Yes, that is clear. I was looking for this:
> On some failures (communication errors, timeouts, etc) the client will not
> know if the update has applied or not. We take steps to minimize the
> failures, but the only guarantee is only present with successful return codes.
With regard to timeliness:
> The clients view of the system is guaranteed to be up-to-date within a
> certain time bound. (On the order of tens of seconds.) Either system changes
> will be seen by a client within this bound, or the client will detect a
> service outage.
This seems to imply that there are retries for transient communication
failures. Is that true?
For example, if a client registers a watch, and a state change which would
trigger that watch occurs _after_ the client has successfuly registered the
watch with the zookeeper quorum, is it possible that the client would not
observe the watch trigger due to communication failure, etc., even while the
clients session remains valid? It sounds like the answer is "no" per the
timeliness guarantee. Is that correct?
From: Ted Dunning [mailto:ted.dunn...@gmail.com]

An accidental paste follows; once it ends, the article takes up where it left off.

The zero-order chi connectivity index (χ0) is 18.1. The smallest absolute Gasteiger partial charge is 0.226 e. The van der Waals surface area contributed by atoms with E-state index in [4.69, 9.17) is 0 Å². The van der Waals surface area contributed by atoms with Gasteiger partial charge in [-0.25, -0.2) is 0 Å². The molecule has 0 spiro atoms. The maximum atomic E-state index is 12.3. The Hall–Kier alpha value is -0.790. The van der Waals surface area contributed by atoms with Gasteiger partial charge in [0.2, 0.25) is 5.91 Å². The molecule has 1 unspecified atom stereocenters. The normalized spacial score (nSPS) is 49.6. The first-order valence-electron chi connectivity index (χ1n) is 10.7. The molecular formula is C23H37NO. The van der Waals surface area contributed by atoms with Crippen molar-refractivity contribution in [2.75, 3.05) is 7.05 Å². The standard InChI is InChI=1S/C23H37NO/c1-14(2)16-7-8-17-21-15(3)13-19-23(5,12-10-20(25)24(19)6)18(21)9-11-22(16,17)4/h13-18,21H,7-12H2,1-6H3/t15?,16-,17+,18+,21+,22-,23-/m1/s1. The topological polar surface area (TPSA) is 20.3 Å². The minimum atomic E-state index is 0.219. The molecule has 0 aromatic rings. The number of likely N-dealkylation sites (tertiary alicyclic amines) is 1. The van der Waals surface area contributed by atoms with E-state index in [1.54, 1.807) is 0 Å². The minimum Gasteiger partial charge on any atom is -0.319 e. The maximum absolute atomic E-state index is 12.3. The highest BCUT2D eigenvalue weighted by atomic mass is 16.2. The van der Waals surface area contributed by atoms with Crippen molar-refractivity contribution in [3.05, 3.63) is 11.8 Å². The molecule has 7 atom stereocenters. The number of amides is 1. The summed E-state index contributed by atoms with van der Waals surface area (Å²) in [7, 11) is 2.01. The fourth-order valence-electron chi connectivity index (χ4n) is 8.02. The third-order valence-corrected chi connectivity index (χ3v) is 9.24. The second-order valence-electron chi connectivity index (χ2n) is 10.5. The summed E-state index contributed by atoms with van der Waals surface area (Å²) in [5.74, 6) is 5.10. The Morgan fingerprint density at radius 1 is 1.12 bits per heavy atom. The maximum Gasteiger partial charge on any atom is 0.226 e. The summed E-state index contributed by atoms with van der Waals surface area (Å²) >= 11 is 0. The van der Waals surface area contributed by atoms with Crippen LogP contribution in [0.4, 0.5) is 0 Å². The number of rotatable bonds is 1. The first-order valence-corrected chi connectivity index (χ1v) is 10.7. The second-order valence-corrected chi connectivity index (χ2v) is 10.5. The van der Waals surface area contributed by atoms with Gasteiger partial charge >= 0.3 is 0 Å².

Sent: Wednesday, June 30, 2010 7:38 PM
To: Patrick Hunt
Cc: email@example.com; Bryan Thompson
Subject: Re: Guaranteed message delivery until session timeout?
Once an update has been applied, it will persist from that time forward until a
client overwrites the update. This guarantee has two corollaries:
If a client gets a successful return code, the update will have been applied.
On some failures (communication errors, timeouts, etc) the client will not know
if the update has applied or not. We take steps to minimize the failures, but
the only guarantee is only present with successful return codes. (This is
called the monotonicity condition in Paxos.)
Any updates that are seen by the client, through a read request or successful
update, will never be rolled back when recovering from server failures.
I think that the clear implications here are:
a) if you get a successful return code and no session expiration, your
ephemeral file is there
b) if the ephemeral files is created, you might not get the successful return
code (due to connection loss), but the ephemeral file might continue to exist
(because connection loss != session loss)
c) if you get a failure return code, your ephemeral file was not created
On Wed, Jun 30, 2010 at 4:33 PM, Patrick Hunt
in particular see "timeliness"